They are members of the Eastern Partnership with the European Union, a close cooperation program with the EU, and are planning to sign an Association Agreement and a deep and comprehensive free trade agreement with the EU at a summit in Vilnius, Lithuania, next month.
In response, Russia stamped on Moldova hard, writes David Herszenhorn in Wednesday’s New York Times. Deputy Prime Minister Dmitry Rogozin hinted that Moldovans would freeze this coming winter—Moldova is dependent on Russian gas for heat—while the Kremlin barred Moldova’s main exports (wine, fruits, and vegetables) from the Russian market.
As recent Heritage Foundation research clearly demonstrates, Russia is trying to force Ukraine to reject signing an association agreement and a free trade agreement with the EU—and compel it to opt for the Russia-led Customs Union and Eurasian Union.
Moscow told Kiev explicitly: If you are with the EU, you are against us. You will pay the price—in higher export tariffs, higher energy prices, and possibly limitations on visas and work for your citizens.
But is it really in the Russian interest to keep the countries of the former Soviet Union tied to itself at all costs?
The second half of the 20th century has shown that underdeveloped countries with good institutions that open up and integrate can not only catch up quickly with the developed economies but even surpass them.
The Asian tigers, such as Singapore and South Korea, made a giant leap from being agriculture-based societies to being drivers of innovations, exporting cutting-edge goods and technology and attracting investment at home.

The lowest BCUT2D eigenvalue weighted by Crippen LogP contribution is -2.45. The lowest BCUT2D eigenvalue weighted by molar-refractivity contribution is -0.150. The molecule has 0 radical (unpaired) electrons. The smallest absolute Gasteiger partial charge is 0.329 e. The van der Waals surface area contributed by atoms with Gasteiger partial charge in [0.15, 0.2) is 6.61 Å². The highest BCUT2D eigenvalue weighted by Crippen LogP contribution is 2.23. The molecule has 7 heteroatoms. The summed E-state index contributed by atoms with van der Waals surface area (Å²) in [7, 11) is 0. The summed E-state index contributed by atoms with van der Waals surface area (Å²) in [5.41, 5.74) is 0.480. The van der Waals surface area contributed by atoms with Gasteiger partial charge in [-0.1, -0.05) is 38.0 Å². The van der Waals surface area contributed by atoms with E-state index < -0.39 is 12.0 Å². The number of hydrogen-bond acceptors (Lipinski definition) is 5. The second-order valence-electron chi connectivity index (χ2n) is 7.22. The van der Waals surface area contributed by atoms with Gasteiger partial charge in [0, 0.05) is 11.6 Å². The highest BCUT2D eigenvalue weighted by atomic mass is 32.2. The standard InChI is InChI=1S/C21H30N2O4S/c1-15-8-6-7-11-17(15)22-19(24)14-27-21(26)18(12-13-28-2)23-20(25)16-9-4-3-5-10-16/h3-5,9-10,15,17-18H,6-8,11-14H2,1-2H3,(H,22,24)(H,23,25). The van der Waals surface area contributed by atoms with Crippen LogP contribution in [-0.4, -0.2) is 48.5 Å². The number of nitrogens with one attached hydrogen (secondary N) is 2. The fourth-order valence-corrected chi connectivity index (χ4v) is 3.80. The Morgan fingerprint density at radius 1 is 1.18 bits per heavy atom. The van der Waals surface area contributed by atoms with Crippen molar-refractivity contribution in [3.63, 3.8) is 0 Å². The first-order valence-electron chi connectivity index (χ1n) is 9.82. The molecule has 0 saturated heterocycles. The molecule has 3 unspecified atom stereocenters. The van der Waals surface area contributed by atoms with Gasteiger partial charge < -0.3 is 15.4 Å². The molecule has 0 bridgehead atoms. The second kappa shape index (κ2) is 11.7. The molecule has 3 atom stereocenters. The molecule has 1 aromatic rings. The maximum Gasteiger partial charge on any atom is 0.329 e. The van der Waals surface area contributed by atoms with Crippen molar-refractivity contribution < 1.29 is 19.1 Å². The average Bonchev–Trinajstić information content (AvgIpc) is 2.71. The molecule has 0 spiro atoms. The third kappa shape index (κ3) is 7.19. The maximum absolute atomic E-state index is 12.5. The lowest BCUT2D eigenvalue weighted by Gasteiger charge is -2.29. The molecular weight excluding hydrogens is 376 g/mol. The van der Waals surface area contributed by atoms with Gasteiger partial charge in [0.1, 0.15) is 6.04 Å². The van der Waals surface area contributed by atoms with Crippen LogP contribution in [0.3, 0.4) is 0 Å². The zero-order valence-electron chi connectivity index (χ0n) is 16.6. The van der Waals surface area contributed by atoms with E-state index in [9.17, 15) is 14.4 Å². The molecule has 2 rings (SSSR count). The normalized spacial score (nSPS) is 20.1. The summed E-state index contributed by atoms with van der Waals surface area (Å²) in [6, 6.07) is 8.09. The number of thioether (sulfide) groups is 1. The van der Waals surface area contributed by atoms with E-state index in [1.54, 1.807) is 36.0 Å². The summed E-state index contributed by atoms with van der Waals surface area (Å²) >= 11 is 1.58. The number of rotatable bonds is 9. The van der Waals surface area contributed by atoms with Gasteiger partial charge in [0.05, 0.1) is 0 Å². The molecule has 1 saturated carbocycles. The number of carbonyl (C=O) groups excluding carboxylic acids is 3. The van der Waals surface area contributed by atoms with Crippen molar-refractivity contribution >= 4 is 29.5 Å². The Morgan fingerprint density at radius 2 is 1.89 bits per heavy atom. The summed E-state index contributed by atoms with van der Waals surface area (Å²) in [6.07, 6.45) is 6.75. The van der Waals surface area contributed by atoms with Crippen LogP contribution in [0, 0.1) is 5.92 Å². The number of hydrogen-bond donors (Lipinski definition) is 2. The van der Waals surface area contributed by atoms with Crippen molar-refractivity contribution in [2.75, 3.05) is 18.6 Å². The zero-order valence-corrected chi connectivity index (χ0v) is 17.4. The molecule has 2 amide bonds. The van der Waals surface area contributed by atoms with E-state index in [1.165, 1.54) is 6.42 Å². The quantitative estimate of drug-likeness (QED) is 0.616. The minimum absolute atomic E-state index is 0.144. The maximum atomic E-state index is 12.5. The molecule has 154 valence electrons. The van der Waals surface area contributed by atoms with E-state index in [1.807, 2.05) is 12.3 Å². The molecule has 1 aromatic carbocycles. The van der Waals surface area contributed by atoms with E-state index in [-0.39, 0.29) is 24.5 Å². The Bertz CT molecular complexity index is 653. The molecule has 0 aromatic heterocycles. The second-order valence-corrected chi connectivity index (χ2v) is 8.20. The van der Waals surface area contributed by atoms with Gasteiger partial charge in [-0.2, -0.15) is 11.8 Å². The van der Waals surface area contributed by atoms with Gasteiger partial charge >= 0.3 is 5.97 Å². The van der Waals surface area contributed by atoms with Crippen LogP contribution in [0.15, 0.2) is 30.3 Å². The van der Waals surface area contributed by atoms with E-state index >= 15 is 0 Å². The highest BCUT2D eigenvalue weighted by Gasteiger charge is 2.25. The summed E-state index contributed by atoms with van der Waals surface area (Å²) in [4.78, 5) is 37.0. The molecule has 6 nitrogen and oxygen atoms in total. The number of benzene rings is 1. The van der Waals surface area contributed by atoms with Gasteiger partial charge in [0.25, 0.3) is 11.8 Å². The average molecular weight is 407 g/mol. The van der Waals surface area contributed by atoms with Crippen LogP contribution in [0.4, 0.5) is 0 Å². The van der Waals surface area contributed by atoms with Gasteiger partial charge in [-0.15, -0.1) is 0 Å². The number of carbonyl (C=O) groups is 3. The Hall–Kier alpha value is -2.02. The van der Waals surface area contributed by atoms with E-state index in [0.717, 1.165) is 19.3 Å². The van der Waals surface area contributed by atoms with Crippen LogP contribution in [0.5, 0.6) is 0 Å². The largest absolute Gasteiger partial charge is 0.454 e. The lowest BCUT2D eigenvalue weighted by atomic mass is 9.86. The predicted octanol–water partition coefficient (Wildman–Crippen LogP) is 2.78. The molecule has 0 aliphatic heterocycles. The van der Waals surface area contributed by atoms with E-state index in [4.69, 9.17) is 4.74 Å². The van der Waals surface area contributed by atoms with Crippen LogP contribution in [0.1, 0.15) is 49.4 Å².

Newsflash to the Kremlin: The Eastern Partnership is not a Western conspiracy. The West is not trying to suffocate Russia by dragging its closest neighbors away from it. What Russia should really fear is the lawlessness of the government and the poor domestic investment climate, which hinder innovations, encourage young people to emigrate, and make the government rhetoric of modernization nothing more than a sweet fairy tale.
Building a barbed wire around its neighbors is a wrong strategy for Russia. President Vladimir Putin proposed a common free trade area from Lisbon on the Atlantic to Vladivostok on the Pacific as a long-term goal for Russia and Europe. The problem is Russian imperialist phantom pains.
Thus, if Russia tried just as hard to become attractive for foreign investors and neighbors as it is now to prevent Ukraine and Moldova from integrating with the EU, it would do well by doing good.
International trade is not a zero-sum game. If backed by predictable rules of the game, in the long run trade benefits all its participants. It is time for the Russian government to put its efforts where its mouth is rather than forcing its neighbors into the new Russian camp.
Ivan Benovic is currently a member of the Young Leaders Program at The Heritage Foundation. For more information on interning at Heritage, please click here.
Source material can be found at this site.